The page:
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Sanofi sends European shares to 2013 closing lows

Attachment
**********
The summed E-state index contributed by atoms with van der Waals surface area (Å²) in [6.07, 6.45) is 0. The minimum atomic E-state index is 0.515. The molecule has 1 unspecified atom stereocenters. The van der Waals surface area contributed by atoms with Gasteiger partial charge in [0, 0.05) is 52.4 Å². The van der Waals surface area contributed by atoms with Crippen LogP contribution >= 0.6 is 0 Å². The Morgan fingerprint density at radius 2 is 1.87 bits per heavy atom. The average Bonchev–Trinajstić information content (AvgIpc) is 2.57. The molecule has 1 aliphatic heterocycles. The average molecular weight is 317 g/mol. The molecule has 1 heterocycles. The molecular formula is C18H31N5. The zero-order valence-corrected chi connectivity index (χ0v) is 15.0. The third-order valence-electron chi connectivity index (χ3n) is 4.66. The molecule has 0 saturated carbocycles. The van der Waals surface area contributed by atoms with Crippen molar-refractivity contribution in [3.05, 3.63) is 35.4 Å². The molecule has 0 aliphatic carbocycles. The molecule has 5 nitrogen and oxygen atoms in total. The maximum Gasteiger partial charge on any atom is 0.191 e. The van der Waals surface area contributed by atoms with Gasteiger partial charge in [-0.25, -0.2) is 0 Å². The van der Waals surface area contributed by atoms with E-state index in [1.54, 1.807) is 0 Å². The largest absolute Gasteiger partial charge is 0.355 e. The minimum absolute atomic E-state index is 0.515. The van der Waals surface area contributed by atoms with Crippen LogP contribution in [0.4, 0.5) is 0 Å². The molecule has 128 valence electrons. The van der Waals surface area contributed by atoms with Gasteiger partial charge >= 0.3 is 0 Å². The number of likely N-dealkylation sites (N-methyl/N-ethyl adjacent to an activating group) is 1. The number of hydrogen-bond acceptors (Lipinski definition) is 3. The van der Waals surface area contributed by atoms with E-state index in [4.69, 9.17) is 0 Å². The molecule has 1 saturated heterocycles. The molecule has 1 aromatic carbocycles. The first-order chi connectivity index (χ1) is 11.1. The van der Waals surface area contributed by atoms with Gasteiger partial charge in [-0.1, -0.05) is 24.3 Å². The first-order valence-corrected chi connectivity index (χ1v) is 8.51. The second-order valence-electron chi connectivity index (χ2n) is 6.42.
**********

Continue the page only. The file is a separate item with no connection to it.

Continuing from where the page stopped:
* FTSEurofirst 300 falls 0.3 pct to 2013 closing low * Euro STOXX 50 falls 0.7 pct to 2,597.92 points * Sanofi slumps after warning of possible earnings fall * Market fall likely to be short-lived, buying on dips seen By Sudip Kar-Gupta LONDON, Feb 7 (Reuters) - Two leading European equity indexes fell to 2013 closing lows on Thursday, hit by a fall in drugmaker Sanofi after disappointing results and on persistent concern over the economic outlook. Still, many investors expected the market's decline to be relatively short-lived and shallow, with funds still looking to put money into higher-yielding stocks rather than bonds. The pan-European FTSEurofirst 300 index closed down 0.3 percent at 1,148.28 points, its lowest close since Dec. 31. The euro zone's blue-chip Euro STOXX 50 index fell 0.7 percent to 2,597.92 points, its worst finish since early December. European Central Bank (ECB) head Mario Draghi said economic weakness would continue to afflict the region, hit by a debt crisis, in the early part of 2013 and some traders took this as a cue to sell. "I think we have another two to three percent fall to take place on European equities over the next few weeks," said Clairinvest fund manager Ion-Marc Valahu. "But I'm not expecting another major downwards movement. I'm just expecting us to consolidate for another two to three weeks." SANOFI SLUMPS The Euro STOXX 50 rose some 30 percent between June 2012 and January this year, on expectations that a pledge last year by Draghi to protect the euro currency from the region's sovereign debt crisis had reduced the risk of a major economic implosion in Europe. Since then, many investors have been looking for reasons to sell shares to bank profits on the back of that rally, and lacklustre corporate earnings and persistent fears over Europe's anaemic economy have led some to sell off equity holdings. French drugmaker Sanofi highlighted the mixed set of corporate results from Europe's top companies so far, warning that its earnings could fall this year. That sent its shares down by 4 percent and took the most points off the FTSEurofirst 300, subtracting 0.77 points from the index. In contrast, shares of Norwegian bank DNB surged 7.3 percent to top the FTSEurofirst 300 leaderboard after the bank posted higher-than-expected profits. According to Thomson Reuters Starmine data, 38 percent of the companies to have so far reported earnings on the pan-European STOXX 600 index have missed market expectations. Francois Savary, chief investment officer at Swiss bank Reyl, was waiting for European stockmarkets to decline a bit further before buying back into them, adding he would buy into the Euro STOXX 50 if it fell to 2,545 points. "We are waiting for more consolidation to take place in February," said Savary. Several traders expected European equity markets to trade sideways in February, due to uncertainty over the outcome of Italian elections this month, but then resume an upwards trajectory towards the end of the first quarter. Mirabaud Securities' European equity sales executive Rupert Baker said investors were still buying shares "on the dip" at relatively cheap prices on days when stockmarkets fell, which would help prevent any bigger drop on equity markets. "People will still buy the dips," he said.